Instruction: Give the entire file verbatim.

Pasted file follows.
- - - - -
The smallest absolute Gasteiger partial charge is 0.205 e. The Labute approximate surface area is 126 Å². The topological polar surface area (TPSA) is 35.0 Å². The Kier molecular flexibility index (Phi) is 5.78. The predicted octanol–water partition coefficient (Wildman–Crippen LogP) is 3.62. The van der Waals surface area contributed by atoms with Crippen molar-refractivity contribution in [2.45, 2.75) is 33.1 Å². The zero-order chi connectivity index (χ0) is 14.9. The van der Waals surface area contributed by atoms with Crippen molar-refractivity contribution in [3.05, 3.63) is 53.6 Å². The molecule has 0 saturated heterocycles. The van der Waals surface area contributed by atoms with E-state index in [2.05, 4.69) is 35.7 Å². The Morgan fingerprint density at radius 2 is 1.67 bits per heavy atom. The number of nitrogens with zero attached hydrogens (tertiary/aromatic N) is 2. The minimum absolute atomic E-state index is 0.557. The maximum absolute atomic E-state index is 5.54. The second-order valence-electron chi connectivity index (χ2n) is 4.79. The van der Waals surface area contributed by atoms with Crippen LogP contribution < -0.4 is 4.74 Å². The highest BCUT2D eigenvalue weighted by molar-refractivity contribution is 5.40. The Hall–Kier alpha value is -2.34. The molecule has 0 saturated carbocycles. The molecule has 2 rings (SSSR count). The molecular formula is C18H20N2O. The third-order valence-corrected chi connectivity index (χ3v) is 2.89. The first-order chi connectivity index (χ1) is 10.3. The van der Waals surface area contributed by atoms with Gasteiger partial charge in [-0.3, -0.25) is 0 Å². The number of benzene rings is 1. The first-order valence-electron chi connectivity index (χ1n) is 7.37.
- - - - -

The smallest absolute Gasteiger partial charge is 0.205 e. The Labute approximate surface area is 126 Å². The topological polar surface area (TPSA) is 35.0 Å². The Kier molecular flexibility index (Phi) is 5.78. The predicted octanol–water partition coefficient (Wildman–Crippen LogP) is 3.62. The van der Waals surface area contributed by atoms with Crippen molar-refractivity contribution in [2.45, 2.75) is 33.1 Å². The zero-order chi connectivity index (χ0) is 14.9. The van der Waals surface area contributed by atoms with Crippen molar-refractivity contribution in [3.05, 3.63) is 53.6 Å². The molecule has 0 saturated heterocycles. The van der Waals surface area contributed by atoms with E-state index in [2.05, 4.69) is 35.7 Å². The Morgan fingerprint density at radius 2 is 1.67 bits per heavy atom. The number of nitrogens with zero attached hydrogens (tertiary/aromatic N) is 2. The minimum absolute atomic E-state index is 0.557. The maximum absolute atomic E-state index is 5.54. The second-order valence-electron chi connectivity index (χ2n) is 4.79. The van der Waals surface area contributed by atoms with Crippen LogP contribution < -0.4 is 4.74 Å². The highest BCUT2D eigenvalue weighted by molar-refractivity contribution is 5.40. The Hall–Kier alpha value is -2.34. The molecule has 0 saturated carbocycles. The molecule has 2 rings (SSSR count). The molecular formula is C18H20N2O. The third-order valence-corrected chi connectivity index (χ3v) is 2.89. The first-order chi connectivity index (χ1) is 10.3. The van der Waals surface area contributed by atoms with Gasteiger partial charge in [-0.3, -0.25) is 0 Å². The number of benzene rings is 1. The first-order valence-electron chi connectivity index (χ1n) is 7.37.